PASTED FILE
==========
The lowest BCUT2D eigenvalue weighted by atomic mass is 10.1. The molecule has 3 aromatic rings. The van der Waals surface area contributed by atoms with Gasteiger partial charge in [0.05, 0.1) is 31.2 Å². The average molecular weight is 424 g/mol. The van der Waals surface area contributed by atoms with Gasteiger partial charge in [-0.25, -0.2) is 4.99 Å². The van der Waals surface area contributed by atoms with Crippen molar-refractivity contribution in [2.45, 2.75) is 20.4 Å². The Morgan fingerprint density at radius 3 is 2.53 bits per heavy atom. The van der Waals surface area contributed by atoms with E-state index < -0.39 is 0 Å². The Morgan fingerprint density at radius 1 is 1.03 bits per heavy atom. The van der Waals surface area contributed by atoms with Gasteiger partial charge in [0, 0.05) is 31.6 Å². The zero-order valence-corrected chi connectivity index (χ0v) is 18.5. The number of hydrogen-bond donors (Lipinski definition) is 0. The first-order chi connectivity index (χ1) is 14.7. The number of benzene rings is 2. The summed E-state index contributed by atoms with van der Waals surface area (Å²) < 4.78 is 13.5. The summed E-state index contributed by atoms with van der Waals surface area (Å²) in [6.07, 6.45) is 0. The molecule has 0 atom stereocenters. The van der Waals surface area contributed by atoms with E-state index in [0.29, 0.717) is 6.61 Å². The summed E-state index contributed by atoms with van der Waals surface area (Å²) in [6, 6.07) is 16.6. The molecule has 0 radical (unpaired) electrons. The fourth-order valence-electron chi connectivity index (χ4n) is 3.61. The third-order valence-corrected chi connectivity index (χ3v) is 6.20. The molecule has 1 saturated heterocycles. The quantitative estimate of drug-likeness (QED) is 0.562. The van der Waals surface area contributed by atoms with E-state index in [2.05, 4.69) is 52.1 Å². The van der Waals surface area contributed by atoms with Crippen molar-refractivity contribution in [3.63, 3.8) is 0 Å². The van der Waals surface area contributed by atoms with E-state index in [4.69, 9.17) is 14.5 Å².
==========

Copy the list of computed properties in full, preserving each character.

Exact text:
The lowest BCUT2D eigenvalue weighted by atomic mass is 10.1. The molecule has 3 aromatic rings. The van der Waals surface area contributed by atoms with Gasteiger partial charge in [0.05, 0.1) is 31.2 Å². The average molecular weight is 424 g/mol. The van der Waals surface area contributed by atoms with Gasteiger partial charge in [-0.25, -0.2) is 4.99 Å². The van der Waals surface area contributed by atoms with Crippen molar-refractivity contribution in [2.45, 2.75) is 20.4 Å². The Morgan fingerprint density at radius 3 is 2.53 bits per heavy atom. The van der Waals surface area contributed by atoms with E-state index < -0.39 is 0 Å². The Morgan fingerprint density at radius 1 is 1.03 bits per heavy atom. The van der Waals surface area contributed by atoms with Gasteiger partial charge in [0, 0.05) is 31.6 Å². The zero-order valence-corrected chi connectivity index (χ0v) is 18.5. The number of hydrogen-bond donors (Lipinski definition) is 0. The first-order chi connectivity index (χ1) is 14.7. The number of benzene rings is 2. The summed E-state index contributed by atoms with van der Waals surface area (Å²) < 4.78 is 13.5. The summed E-state index contributed by atoms with van der Waals surface area (Å²) in [6.07, 6.45) is 0. The molecule has 0 atom stereocenters. The van der Waals surface area contributed by atoms with E-state index in [0.29, 0.717) is 6.61 Å². The summed E-state index contributed by atoms with van der Waals surface area (Å²) in [6, 6.07) is 16.6. The molecule has 0 radical (unpaired) electrons. The fourth-order valence-electron chi connectivity index (χ4n) is 3.61. The third-order valence-corrected chi connectivity index (χ3v) is 6.20. The molecule has 1 saturated heterocycles. The quantitative estimate of drug-likeness (QED) is 0.562. The van der Waals surface area contributed by atoms with E-state index in [2.05, 4.69) is 52.1 Å². The van der Waals surface area contributed by atoms with Crippen molar-refractivity contribution in [3.63, 3.8) is 0 Å². The van der Waals surface area contributed by atoms with E-state index in [4.69, 9.17) is 14.5 Å².